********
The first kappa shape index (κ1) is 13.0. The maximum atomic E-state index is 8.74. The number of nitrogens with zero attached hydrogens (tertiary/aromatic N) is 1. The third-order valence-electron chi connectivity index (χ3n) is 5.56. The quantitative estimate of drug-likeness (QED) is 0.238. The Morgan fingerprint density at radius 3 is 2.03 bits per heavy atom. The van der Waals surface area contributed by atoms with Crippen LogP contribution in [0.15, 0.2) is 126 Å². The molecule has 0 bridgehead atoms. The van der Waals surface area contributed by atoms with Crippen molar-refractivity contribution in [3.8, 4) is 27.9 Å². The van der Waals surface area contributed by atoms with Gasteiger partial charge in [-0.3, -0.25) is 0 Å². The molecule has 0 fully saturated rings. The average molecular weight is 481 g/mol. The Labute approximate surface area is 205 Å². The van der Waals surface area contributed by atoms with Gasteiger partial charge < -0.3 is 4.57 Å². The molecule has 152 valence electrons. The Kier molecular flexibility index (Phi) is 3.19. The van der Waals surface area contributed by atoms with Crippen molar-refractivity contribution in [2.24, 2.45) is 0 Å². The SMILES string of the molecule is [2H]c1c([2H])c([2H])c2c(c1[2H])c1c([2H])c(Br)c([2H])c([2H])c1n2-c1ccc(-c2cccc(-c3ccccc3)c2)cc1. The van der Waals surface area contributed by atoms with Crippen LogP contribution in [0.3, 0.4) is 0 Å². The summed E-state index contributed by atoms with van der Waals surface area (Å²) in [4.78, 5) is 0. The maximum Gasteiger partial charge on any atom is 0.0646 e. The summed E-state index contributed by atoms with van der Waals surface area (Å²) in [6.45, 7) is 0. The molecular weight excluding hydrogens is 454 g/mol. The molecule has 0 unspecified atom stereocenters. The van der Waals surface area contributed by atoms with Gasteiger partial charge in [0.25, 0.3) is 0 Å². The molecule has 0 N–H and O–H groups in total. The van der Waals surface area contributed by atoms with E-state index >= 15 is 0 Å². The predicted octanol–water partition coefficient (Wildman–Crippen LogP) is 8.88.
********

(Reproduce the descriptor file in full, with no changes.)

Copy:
The first kappa shape index (κ1) is 13.0. The maximum atomic E-state index is 8.74. The number of nitrogens with zero attached hydrogens (tertiary/aromatic N) is 1. The third-order valence-electron chi connectivity index (χ3n) is 5.56. The quantitative estimate of drug-likeness (QED) is 0.238. The Morgan fingerprint density at radius 3 is 2.03 bits per heavy atom. The van der Waals surface area contributed by atoms with Crippen LogP contribution in [0.15, 0.2) is 126 Å². The molecule has 0 bridgehead atoms. The van der Waals surface area contributed by atoms with Crippen molar-refractivity contribution in [3.8, 4) is 27.9 Å². The van der Waals surface area contributed by atoms with Gasteiger partial charge in [-0.3, -0.25) is 0 Å². The molecule has 0 fully saturated rings. The average molecular weight is 481 g/mol. The Labute approximate surface area is 205 Å². The van der Waals surface area contributed by atoms with Gasteiger partial charge < -0.3 is 4.57 Å². The molecule has 152 valence electrons. The Kier molecular flexibility index (Phi) is 3.19. The van der Waals surface area contributed by atoms with Crippen molar-refractivity contribution in [2.24, 2.45) is 0 Å². The SMILES string of the molecule is [2H]c1c([2H])c([2H])c2c(c1[2H])c1c([2H])c(Br)c([2H])c([2H])c1n2-c1ccc(-c2cccc(-c3ccccc3)c2)cc1. The van der Waals surface area contributed by atoms with Crippen LogP contribution in [0.3, 0.4) is 0 Å². The summed E-state index contributed by atoms with van der Waals surface area (Å²) in [4.78, 5) is 0. The maximum Gasteiger partial charge on any atom is 0.0646 e. The summed E-state index contributed by atoms with van der Waals surface area (Å²) in [6.45, 7) is 0. The molecular weight excluding hydrogens is 454 g/mol. The molecule has 0 unspecified atom stereocenters. The van der Waals surface area contributed by atoms with Gasteiger partial charge in [0.25, 0.3) is 0 Å². The molecule has 0 N–H and O–H groups in total. The van der Waals surface area contributed by atoms with E-state index >= 15 is 0 Å². The predicted octanol–water partition coefficient (Wildman–Crippen LogP) is 8.88.